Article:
Muscle strength is important for supporting and protecting joints and is essential for normal physical function. Flexibility exercises enable people to move more easily and facilitate circulation of body fluid and blood, which enhances healing. Many arthritic conditions such as rheumatoid arthritis, fibromyalgia, scleroderma and spondylitis are characterised by joint stiffness and impaired physical function. Tai chi frees up the stiff joints and muscles gently. Fitness is important for overall health and proper functioning of the heart, lungs and muscles. Tai Chi for Arthritis can improve all of these components. 

In addition to these, Tai Chi for Arthritis focuses on weight transference, which helps balance and prevents falls, especially for older adults. It has been shown by a number of published studies to relieve pain, improve quality of life and balance. The world’s largest study using tai chi for falls prevention in the community (The Sydney Tai Chi Trial) has shown it reduces the risk of recurrent falls by 67%. Other benefits include reducing stress, improving depression and immunity. The simple and easy-to-learn Tai Chi for Arthritis programme is designed to prevent and improve most chronic conditions. 

Tai Chi for Arthritis cultivates the flow of qi (pronounce as chee) through the body. According to traditional Chinese medicine, qi is the life energy that circulates throughout the body, performing many functions to maintain good health. Practising Tai Chi for Arthritis helps to strengthen your qi, therefore improving health. 

4. How to Learn Tai Chi for Arthritis 

You can use Dr Lam’s online lessons ( or instructional DVD, which is designed as though you are learning in his class with 12 lessons, or his online lessons, so you can do the exercises in the comfort of your own home. Preferably or as well as the DVD, Dr Lam recommends attending one of the many thousands of Tai Chi for Health Institute’s certified instructors. The book ‘Overcoming Arthritis’ written by Dr Paul Lam and Judith Hortsman contains comprehensive information about arthritis and the programme with many photos and detailed instructions.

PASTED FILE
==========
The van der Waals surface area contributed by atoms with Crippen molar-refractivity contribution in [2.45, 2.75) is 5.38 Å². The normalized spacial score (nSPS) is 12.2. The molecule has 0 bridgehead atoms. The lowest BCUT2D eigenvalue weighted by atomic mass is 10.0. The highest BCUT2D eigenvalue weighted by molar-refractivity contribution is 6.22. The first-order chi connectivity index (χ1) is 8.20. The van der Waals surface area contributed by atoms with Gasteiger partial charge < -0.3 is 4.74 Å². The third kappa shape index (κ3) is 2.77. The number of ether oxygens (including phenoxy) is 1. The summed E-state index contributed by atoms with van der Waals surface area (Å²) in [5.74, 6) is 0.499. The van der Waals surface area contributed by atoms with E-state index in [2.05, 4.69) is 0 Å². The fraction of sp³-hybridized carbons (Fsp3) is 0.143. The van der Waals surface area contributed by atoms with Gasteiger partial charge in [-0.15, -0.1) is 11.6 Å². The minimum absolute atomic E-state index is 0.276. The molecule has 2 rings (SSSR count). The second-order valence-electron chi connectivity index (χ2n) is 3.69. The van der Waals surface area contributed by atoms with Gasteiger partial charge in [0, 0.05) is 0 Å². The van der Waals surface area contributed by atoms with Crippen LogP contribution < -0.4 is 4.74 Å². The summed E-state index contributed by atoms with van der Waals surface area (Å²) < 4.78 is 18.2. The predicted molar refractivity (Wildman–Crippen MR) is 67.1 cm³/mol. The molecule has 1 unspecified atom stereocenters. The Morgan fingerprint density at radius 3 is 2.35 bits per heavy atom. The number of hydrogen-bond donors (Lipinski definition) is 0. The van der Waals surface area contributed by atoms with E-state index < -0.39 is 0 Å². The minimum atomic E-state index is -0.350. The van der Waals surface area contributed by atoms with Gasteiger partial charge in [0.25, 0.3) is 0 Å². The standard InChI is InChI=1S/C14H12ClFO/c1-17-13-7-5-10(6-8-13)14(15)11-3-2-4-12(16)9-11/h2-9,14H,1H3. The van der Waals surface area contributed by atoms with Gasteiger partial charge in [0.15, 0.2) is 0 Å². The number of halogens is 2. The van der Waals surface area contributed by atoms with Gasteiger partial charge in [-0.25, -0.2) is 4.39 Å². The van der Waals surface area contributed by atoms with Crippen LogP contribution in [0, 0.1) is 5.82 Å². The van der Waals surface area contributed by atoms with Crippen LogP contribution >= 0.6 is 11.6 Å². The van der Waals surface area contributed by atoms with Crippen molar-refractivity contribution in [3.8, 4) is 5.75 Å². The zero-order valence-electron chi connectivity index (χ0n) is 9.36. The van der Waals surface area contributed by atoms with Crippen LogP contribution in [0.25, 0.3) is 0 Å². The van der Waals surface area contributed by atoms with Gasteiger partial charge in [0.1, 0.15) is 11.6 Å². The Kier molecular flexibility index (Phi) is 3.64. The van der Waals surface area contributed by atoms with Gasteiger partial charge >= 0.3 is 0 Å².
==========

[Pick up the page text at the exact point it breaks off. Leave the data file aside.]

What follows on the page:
You can find classes and order the instructional DVD and book through Many retail stores such as and some arthritis foundations carry the instructional material. 

5. Special Precautions for People with Rheumatoid Arthritis 

People with rheumatoid arthritis (RA) can have different severity and challenges. Your health professionals know your condition best and are the best source of giving you specific advice, so please consult your health professionals before you start tai chi. Be sure to ask what specific precautions you need to observe. Bring this article to show them, let them know that the programme Tai Chi for Arthritis is designed to be safe for people with arthritis and that the physical demand is similar to walking, and it came with appropriate adaptation for people with different disabilities. 

Our certified instructors are trained to work with you and your health professional to help you to learn the programme safely and enjoyably. You can find the article ’Safety First’ with more information on Dr Lam’s website, under Articles/health. In general, it is a good idea for you to listen to your body and work well within your comfort zone. Do talk to your health professional and tai chi instructor if you experience any pain or discomfort. The Arthritis Foundation has a good guide that if you experience pain for more than two hours after exercise, you should ease off at the next session. 

With care and perseverance, Dr Lam is sure you will soon find Tai Chi for Arthritis enjoyable and helpful to your condition. He has personally met many people with RA who have greatly improved their condition after three months of practising Tai Chi for Arthritis. Dr Lam is now by 2022 age 74; he has osteoarthritis since age of 13. Tai Chi has helped him to be healthy and overcome his arthritis. You can see how strong and flexible he is in the documentary “Anyone Can Learn Tai Chi”. 

© Copyright Dr Paul Lam. Reproduction for non-profit educational purposes is permitted. 

Updated: 12/07/2022